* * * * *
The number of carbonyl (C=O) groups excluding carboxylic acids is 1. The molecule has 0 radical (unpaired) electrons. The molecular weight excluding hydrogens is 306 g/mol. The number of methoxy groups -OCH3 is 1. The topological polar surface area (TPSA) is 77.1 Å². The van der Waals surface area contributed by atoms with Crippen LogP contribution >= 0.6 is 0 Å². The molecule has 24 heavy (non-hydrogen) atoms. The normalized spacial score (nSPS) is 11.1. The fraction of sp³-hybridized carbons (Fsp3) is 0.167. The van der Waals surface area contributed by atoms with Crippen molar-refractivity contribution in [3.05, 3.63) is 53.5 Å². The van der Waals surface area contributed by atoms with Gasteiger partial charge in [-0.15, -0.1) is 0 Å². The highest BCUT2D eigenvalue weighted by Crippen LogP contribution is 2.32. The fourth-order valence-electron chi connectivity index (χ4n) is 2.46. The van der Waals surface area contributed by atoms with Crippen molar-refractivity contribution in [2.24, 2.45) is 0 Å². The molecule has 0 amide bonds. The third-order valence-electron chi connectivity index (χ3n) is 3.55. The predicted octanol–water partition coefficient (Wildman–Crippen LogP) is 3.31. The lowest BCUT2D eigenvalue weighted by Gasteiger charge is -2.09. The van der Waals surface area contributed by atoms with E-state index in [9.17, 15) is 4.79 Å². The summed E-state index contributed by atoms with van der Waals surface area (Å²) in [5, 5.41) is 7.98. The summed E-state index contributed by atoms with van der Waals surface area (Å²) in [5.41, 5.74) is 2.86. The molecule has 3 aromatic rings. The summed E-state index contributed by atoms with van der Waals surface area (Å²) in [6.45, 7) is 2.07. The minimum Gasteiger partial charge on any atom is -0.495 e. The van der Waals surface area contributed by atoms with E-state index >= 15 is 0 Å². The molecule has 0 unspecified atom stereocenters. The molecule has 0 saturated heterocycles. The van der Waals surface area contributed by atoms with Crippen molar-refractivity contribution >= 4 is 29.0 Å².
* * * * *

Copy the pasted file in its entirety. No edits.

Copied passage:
The number of carbonyl (C=O) groups excluding carboxylic acids is 1. The molecule has 0 radical (unpaired) electrons. The molecular weight excluding hydrogens is 306 g/mol. The number of methoxy groups -OCH3 is 1. The topological polar surface area (TPSA) is 77.1 Å². The van der Waals surface area contributed by atoms with Crippen LogP contribution >= 0.6 is 0 Å². The molecule has 24 heavy (non-hydrogen) atoms. The normalized spacial score (nSPS) is 11.1. The fraction of sp³-hybridized carbons (Fsp3) is 0.167. The van der Waals surface area contributed by atoms with Crippen molar-refractivity contribution in [3.05, 3.63) is 53.5 Å². The van der Waals surface area contributed by atoms with Gasteiger partial charge in [-0.15, -0.1) is 0 Å². The highest BCUT2D eigenvalue weighted by Crippen LogP contribution is 2.32. The fourth-order valence-electron chi connectivity index (χ4n) is 2.46. The van der Waals surface area contributed by atoms with Crippen molar-refractivity contribution in [2.24, 2.45) is 0 Å². The molecule has 0 amide bonds. The third-order valence-electron chi connectivity index (χ3n) is 3.55. The predicted octanol–water partition coefficient (Wildman–Crippen LogP) is 3.31. The lowest BCUT2D eigenvalue weighted by Gasteiger charge is -2.09. The van der Waals surface area contributed by atoms with E-state index in [9.17, 15) is 4.79 Å². The summed E-state index contributed by atoms with van der Waals surface area (Å²) in [5, 5.41) is 7.98. The summed E-state index contributed by atoms with van der Waals surface area (Å²) in [5.41, 5.74) is 2.86. The molecule has 3 aromatic rings. The summed E-state index contributed by atoms with van der Waals surface area (Å²) in [6.45, 7) is 2.07. The minimum Gasteiger partial charge on any atom is -0.495 e. The van der Waals surface area contributed by atoms with E-state index >= 15 is 0 Å². The molecule has 0 unspecified atom stereocenters. The molecule has 0 saturated heterocycles. The van der Waals surface area contributed by atoms with Crippen molar-refractivity contribution >= 4 is 29.0 Å².